900 Million iPhones

Apple’s Fiscal Q1 2019 was one of the better calls I’ve listened to in a long time. Partly, because CEO Tim Cook gave an elaborate and well structured roughly 18-minute commentary that should help get investors thinking more structurally about Apple’s business and less about metrics that don’t matter. But one highly elusive number, one many of us have always wanted was given on the call. That number was 900 million.

900 million iPhones are out there in the wild as a part of Apple’s 1.4 billion active devices installed base. I say this number has always been desired because that number approximately represents the true unique user base of Apple customers. It’s safe to assume that the iPhone is the one device the majority of their 1.4 billion user base has and therefore represents the true unique customer number. This is significant because this is the number of humans Apple has for developers, and service providers to reach. Essentially, 900 million people make up the foundation of what makes the Apple ecosystem so attractive and so fundamentally strong.

Managing For The Long Term
I appreciated Tim Cook’s repeated commentary that they manage Apple for the long-term. Similarly, I analyze Apple in the long-term! Taking a long view on Apple is the wisest way to understand the company. That being said, it seems pretty easy to think about Apple’s long-term business prospects on the back of several fundamental points Apple management keeps reminding everyone.

  • The installed base is growing. Apple’s installed base continues to grow, and that creates the foundation of their upside. Interestingly, the effort to make devices last longer, by doing things like better software support on legacy hardware, custom silicon, battery replacement, etc., doesn’t just keep customers happy but lets that device is turned in and sold at a discount to another customer. The brilliance here is how those devices can live so long and thus have multiple owners and in return grow Apple’s installed base. I don’t know of another tech company for whom this same dynamic exists for at scale.
  • Customer Satisfaction and Loyalty Remain at All-Time Highs. The continued reminder that Apple customer satisfaction and user loyalty not only lead the industry but remain at all-time highs is relevant to the installed base number. Apple is stating their large and growing customer base is not going anywhere. They will continue to buy Apple hardware, even if not as frequently, and they will continue to spend money in the Apple ecosystem.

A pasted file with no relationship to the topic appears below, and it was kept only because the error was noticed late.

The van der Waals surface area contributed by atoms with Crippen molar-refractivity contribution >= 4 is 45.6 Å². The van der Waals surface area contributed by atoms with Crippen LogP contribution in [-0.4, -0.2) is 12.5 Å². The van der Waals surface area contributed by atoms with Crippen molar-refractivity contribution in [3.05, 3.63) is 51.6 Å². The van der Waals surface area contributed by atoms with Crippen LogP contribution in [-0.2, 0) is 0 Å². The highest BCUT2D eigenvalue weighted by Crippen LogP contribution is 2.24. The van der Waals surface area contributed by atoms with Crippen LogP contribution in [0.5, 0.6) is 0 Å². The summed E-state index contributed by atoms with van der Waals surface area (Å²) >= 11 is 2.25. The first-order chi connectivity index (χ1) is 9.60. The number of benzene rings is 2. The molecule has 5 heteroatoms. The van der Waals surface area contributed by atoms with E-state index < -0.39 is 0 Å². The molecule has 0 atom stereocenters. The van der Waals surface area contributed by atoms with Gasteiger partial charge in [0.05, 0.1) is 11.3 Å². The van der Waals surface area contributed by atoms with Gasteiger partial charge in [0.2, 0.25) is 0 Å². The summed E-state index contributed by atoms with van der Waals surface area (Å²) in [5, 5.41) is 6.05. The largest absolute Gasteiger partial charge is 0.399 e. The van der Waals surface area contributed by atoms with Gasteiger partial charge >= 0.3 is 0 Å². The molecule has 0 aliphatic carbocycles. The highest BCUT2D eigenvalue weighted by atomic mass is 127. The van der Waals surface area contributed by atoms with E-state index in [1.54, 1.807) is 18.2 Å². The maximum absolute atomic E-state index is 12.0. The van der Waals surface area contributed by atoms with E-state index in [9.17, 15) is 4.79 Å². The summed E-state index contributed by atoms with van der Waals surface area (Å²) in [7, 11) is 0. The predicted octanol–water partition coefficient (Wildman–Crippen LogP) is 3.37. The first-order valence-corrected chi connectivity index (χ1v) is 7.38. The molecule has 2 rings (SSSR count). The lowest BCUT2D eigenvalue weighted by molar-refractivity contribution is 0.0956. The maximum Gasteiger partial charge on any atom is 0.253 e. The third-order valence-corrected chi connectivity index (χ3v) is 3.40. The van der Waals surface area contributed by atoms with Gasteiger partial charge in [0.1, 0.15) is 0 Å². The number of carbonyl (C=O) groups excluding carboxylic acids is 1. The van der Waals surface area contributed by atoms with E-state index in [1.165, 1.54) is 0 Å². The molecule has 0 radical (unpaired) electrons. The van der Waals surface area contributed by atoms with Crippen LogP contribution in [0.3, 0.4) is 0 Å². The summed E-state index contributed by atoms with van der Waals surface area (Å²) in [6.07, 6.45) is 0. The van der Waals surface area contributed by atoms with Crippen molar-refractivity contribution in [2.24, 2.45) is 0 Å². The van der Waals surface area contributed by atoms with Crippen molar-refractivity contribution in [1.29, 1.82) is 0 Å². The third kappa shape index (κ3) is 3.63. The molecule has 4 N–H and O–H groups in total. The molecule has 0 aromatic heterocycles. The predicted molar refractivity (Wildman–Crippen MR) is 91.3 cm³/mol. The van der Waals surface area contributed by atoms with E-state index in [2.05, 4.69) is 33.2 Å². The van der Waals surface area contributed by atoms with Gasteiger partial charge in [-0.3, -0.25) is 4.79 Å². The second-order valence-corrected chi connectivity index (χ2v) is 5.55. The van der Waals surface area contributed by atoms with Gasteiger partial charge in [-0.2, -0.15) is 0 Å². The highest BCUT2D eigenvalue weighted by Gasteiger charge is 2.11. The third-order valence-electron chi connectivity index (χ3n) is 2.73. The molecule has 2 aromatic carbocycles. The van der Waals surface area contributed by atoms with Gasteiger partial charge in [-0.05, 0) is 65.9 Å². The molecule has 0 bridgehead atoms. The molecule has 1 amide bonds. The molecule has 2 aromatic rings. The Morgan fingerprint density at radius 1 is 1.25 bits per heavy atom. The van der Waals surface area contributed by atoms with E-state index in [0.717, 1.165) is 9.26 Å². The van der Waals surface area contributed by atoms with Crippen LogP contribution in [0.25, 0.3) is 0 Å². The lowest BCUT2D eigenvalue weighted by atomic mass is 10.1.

• Engaged in the Ecosystem. Lastly, and these points all build on each other for the narrative, is Apple repeatedly shares statistics that demonstrate how engaged their customers are in the software and services ecosystem. Apple Music as 50m subscribers. Apple is actively facilitating 360m subscriptions between third and first party subscription options. Apple News has 85m monthly active readers. Apple Pay drove 1.8 billion transactions 2x the volume of a year ago.

Those are the points Apple is trying to drive and all their disclosures, both old and new, are focused on shaping this narrative with the metrics that tell the story the best.

A Few Other Key Points to Note

  • China may surprise in March Quarter. Some quick feedback from investors I saw was the feeling that Apple is guiding intentionally cautious for the March quarter. Which is smart because China is a big variable right now. However, singles day in November set new records, so there is some hope Chinese New Year keeps with that trend, and the pent up demand there for iPhones helps Apple in China around this generally very strong holiday season in China. This is something I’ll be watching for with friendlies I talk to looking at the China market.